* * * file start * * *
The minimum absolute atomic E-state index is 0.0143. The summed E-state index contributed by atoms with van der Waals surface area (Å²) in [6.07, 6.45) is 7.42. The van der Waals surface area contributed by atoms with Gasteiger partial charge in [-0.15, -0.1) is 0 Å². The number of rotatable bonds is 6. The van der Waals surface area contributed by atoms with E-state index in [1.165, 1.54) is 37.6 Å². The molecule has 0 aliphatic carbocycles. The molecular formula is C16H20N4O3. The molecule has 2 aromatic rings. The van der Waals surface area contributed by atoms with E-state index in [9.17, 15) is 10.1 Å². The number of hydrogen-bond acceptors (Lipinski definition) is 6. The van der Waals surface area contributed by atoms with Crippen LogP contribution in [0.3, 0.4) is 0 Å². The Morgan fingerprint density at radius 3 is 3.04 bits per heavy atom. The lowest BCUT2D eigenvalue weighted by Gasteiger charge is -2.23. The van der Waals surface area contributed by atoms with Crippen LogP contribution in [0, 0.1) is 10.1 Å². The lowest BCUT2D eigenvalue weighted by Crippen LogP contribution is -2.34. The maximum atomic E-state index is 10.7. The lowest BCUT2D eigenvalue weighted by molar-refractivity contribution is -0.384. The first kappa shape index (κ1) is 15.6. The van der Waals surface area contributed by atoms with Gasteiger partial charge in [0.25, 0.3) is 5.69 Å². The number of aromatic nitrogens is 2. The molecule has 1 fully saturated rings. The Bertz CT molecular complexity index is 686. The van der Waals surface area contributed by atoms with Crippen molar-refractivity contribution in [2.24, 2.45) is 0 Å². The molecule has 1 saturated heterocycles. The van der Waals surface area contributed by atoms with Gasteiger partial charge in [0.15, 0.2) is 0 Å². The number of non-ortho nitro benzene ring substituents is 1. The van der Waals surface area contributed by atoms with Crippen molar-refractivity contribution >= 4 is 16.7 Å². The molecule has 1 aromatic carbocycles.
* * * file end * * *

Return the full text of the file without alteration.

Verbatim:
The minimum absolute atomic E-state index is 0.0143. The summed E-state index contributed by atoms with van der Waals surface area (Å²) in [6.07, 6.45) is 7.42. The van der Waals surface area contributed by atoms with Gasteiger partial charge in [-0.15, -0.1) is 0 Å². The number of rotatable bonds is 6. The van der Waals surface area contributed by atoms with E-state index in [1.165, 1.54) is 37.6 Å². The molecule has 0 aliphatic carbocycles. The molecular formula is C16H20N4O3. The molecule has 2 aromatic rings. The van der Waals surface area contributed by atoms with E-state index in [9.17, 15) is 10.1 Å². The number of hydrogen-bond acceptors (Lipinski definition) is 6. The van der Waals surface area contributed by atoms with Crippen LogP contribution in [0.3, 0.4) is 0 Å². The Morgan fingerprint density at radius 3 is 3.04 bits per heavy atom. The lowest BCUT2D eigenvalue weighted by Gasteiger charge is -2.23. The van der Waals surface area contributed by atoms with Crippen LogP contribution in [0, 0.1) is 10.1 Å². The lowest BCUT2D eigenvalue weighted by Crippen LogP contribution is -2.34. The maximum atomic E-state index is 10.7. The lowest BCUT2D eigenvalue weighted by molar-refractivity contribution is -0.384. The first kappa shape index (κ1) is 15.6. The van der Waals surface area contributed by atoms with Gasteiger partial charge in [0.25, 0.3) is 5.69 Å². The number of aromatic nitrogens is 2. The molecule has 1 fully saturated rings. The Bertz CT molecular complexity index is 686. The van der Waals surface area contributed by atoms with Crippen molar-refractivity contribution in [2.24, 2.45) is 0 Å². The molecule has 1 saturated heterocycles. The van der Waals surface area contributed by atoms with Gasteiger partial charge in [0.15, 0.2) is 0 Å². The number of non-ortho nitro benzene ring substituents is 1. The van der Waals surface area contributed by atoms with Crippen molar-refractivity contribution >= 4 is 16.7 Å². The molecule has 1 aromatic carbocycles.